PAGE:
We had the great pleasure of a trip to the Weald and Downland Living Museum in Singleton, Chichester this week for Wonderful Wednesdays, a series of family activity days in August. The museum is a collection of historic, would-be demolished buildings from around Kent, Sussex and Surrey. These are arranged on a 40 acre site in groups – they include a Kentish 15thC Farmstead complete with an early “ensuite” loo, a bakehouse, working horses and oxen and a real working watermill which was originally in Lurgashall. To their great excitement the girls got to mill their own flour on a hand mill, called a quern. We sampled biscuits made from the stoneground flour and what else is a baker supposed to bring back from a trip to a watermill ? Of course, stoneground flour.
Inspired by our visit I wanted to make a nice, traditional English cake but that wasn’t too fancy or complex to make and that echoed the history of the buildings we had seen. The “turf cake” dates back to Elizabethan times, where they were made over the embers of a turf fire. This seemed perfect. They really are so very easy so make and are in the oven in 15 minutes.. I’ve christened this recipe after their Yorkshire cousins (Fat Rascals) as The Downland Rascal. I also had to share a close up of my gorgeous Mason Cash "In the Forest" mixing bowl...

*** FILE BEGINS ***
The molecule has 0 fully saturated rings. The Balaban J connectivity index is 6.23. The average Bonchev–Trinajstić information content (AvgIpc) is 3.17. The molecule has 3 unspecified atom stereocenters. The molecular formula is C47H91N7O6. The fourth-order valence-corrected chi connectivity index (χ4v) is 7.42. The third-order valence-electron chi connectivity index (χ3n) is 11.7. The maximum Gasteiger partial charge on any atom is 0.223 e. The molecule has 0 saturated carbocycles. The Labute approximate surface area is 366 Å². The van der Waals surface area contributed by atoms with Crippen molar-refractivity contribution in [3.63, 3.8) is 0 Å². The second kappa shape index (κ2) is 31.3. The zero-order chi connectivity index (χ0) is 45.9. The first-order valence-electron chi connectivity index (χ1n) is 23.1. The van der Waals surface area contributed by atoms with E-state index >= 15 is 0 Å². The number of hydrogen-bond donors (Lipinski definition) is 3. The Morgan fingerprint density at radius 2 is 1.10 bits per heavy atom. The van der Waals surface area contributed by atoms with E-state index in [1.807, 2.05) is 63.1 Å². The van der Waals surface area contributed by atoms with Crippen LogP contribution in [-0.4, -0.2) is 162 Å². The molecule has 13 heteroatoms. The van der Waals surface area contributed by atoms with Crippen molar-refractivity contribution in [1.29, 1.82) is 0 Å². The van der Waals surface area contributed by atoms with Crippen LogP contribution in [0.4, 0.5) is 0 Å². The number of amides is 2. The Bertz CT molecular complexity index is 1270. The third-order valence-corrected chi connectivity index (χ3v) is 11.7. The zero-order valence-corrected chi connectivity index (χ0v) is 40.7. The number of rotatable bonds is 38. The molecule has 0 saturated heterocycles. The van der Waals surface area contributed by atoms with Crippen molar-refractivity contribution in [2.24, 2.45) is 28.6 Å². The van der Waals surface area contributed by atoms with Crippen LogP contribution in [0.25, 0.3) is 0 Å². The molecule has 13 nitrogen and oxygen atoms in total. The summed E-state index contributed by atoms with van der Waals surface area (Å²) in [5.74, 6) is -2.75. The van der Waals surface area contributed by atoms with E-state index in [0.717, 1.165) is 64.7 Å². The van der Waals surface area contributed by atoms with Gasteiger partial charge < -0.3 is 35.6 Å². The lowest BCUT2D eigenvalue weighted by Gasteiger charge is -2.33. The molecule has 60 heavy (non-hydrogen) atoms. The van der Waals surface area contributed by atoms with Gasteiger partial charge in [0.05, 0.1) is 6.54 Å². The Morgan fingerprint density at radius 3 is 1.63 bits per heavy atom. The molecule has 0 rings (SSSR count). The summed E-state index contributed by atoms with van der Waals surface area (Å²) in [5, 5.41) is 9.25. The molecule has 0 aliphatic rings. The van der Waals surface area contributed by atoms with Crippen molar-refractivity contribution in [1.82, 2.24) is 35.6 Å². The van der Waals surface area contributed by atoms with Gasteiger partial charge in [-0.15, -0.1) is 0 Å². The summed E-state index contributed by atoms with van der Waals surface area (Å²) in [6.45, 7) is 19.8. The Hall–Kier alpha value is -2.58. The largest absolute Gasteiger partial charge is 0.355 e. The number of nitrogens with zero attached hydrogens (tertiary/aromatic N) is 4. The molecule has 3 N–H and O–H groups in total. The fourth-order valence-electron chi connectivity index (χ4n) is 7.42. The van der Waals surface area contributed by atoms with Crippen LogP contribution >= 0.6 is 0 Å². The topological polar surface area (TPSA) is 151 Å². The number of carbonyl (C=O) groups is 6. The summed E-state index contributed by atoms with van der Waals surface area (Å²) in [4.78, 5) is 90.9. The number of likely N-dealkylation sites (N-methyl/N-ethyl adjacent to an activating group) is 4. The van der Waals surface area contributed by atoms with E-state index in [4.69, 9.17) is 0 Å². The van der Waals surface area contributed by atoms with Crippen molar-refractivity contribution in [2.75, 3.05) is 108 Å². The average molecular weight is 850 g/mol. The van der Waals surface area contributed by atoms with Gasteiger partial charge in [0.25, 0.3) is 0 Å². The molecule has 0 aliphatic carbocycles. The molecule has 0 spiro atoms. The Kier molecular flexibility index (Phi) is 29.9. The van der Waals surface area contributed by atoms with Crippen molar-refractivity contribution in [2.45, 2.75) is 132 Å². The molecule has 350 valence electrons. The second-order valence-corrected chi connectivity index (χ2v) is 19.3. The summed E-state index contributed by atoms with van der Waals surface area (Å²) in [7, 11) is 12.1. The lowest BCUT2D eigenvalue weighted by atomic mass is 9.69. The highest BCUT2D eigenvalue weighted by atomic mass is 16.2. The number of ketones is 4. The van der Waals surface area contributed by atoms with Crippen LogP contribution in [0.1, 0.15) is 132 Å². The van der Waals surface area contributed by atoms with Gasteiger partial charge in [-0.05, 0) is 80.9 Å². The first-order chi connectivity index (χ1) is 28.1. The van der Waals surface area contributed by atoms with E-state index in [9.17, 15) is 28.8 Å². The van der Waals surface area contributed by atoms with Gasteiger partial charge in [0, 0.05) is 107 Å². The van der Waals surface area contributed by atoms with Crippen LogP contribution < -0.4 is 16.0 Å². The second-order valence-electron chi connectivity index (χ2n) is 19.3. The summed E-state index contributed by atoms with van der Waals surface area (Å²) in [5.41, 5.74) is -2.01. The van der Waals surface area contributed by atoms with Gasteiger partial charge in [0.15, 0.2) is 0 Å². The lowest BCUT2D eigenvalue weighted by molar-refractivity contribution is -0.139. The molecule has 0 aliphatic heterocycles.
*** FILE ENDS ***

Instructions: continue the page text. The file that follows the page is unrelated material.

225g self raising flour
225g Lurgashall stoneground flour
1 tbsp baking powder
125g caster sugar
200g mixed dried fruit (including flame raisins, golden sultanas and any other nice fruit you can find)
100g glace cherries – reserve 10 for decoration
Zest of 1 orange
2 tbsp milk
2 tbsp honey
1 tbsp mixed spice
Candied orange slices (Lidl have them sporadically if you can find them) – reserve for decoration
- Preheat the oven to 200/6 and line a tray with baking paper
- Mix the flour, sugar, baking powder and spice together and rub in the butter until the mixture resembles fine breadcrumbs/ Stir in the fruit, orange zest and mix well
- Mix together the milk, honey and egg and stir into the dry mixture until it all sticks together in a dough. You don’t want it too wet.
- Divide the dough into 10 goodish balls and put on the baking tray. Give them some space to spread out, cut the cherries and orange slices into halves and use them to put on the top. Sprinkle with demerara sugar and bake for around 15 minutes until golden brown.
Serve them with a liberal amount of honey and butter while still warm from the oven and a nice cup of tea.
Weald and downland museum www.wealddown.co.uk